On the US-Mexico border, the deaths of six people were reported since last week’s update. Two deaths due to dehydration were reported on the US side of the border. On 2 October, the remains of a young Mexican man, who had been reported missing by his family, were found in a ranch in Webb County, Texas. Just two days later, a 25-year-old man from Guanajuato, Mexico, died while traversing through a remote stretch of land in Dimmit County, also in Texas.

At least 45 people have reportedly died of weather exposure on the US-Mexico border in 2019. Additionally, four men drowned in the Río Bravo between October 3 and 7 while attempting to reach Texas from Tamaulipas. Their remains were recovered on Mexican riverbanks. Since the beginning of 2019, the deaths of 101 people have been documented in the Río Bravo. This figure is already higher than the total number of drownings (87) recorded in the Río Bravo for all of 2018.

Across all four corridors in the Americas, MMP so far in 2019 has recorded 608 deaths, compared with 466 at this point last year, an increase of 30 per cent.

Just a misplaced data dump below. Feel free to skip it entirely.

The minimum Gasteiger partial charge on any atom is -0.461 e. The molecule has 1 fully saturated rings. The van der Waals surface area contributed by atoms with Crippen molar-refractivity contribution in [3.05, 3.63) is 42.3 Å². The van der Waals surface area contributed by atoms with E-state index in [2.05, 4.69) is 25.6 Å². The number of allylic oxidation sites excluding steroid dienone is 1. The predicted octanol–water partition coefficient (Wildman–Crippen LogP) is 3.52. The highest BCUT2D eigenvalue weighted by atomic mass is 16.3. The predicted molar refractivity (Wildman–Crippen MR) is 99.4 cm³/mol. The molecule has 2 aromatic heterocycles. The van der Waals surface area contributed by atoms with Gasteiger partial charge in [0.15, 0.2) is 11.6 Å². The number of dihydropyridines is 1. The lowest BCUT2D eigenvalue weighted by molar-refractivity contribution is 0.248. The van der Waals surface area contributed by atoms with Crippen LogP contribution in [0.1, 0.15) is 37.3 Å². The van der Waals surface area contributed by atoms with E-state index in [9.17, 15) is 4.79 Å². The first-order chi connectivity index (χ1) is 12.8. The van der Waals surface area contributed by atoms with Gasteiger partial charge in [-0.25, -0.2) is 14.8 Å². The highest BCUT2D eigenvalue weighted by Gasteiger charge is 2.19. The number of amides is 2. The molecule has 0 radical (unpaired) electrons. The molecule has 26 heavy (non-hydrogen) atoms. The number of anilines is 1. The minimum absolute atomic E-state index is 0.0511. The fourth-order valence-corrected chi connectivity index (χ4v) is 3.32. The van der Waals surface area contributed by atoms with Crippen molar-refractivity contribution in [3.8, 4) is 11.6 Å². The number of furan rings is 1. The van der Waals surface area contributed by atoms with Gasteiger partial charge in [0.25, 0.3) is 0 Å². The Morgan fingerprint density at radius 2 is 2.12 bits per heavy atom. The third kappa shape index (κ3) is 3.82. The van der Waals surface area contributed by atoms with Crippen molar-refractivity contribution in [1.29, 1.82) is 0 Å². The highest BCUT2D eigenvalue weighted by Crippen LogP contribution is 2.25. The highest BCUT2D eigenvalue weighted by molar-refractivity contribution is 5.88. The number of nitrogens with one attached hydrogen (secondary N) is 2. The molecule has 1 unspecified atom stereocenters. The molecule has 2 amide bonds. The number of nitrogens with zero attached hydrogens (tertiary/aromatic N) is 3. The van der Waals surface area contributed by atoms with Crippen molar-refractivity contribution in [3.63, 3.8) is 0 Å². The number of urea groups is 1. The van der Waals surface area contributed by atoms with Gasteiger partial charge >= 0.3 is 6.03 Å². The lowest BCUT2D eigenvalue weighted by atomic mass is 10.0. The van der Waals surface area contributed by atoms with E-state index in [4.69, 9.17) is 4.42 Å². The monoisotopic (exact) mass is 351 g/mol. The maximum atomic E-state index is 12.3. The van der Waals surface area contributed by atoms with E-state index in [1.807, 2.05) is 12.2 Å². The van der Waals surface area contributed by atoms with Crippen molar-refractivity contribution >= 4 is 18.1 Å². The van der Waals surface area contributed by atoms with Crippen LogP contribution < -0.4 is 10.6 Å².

Elsewhere: in Europe, three people were killed in a car accident in northern Greece this week, when a van in which 11 migrants were travelling overturned near the town of Areti, located 40km northeast of Thessaloniki. That accident occurred on 9 October. Of the 52 deaths documented on the European continent in 2019, 33 per cent have been due to vehicle accidents.

Missing Migrants Project data are compiled by IOM staff based at its Global Migration Data Analysis Centre but come from a variety of sources, some of which are unofficial. To learn more about how data on migrants’ deaths and disappearances are collected, click here.

The report Fatal Journeys Volume 4, published 28 June, includes an overview of five years of Missing Migrants Project data (2014-2018) and an update on what is known about deaths during migration in 2019.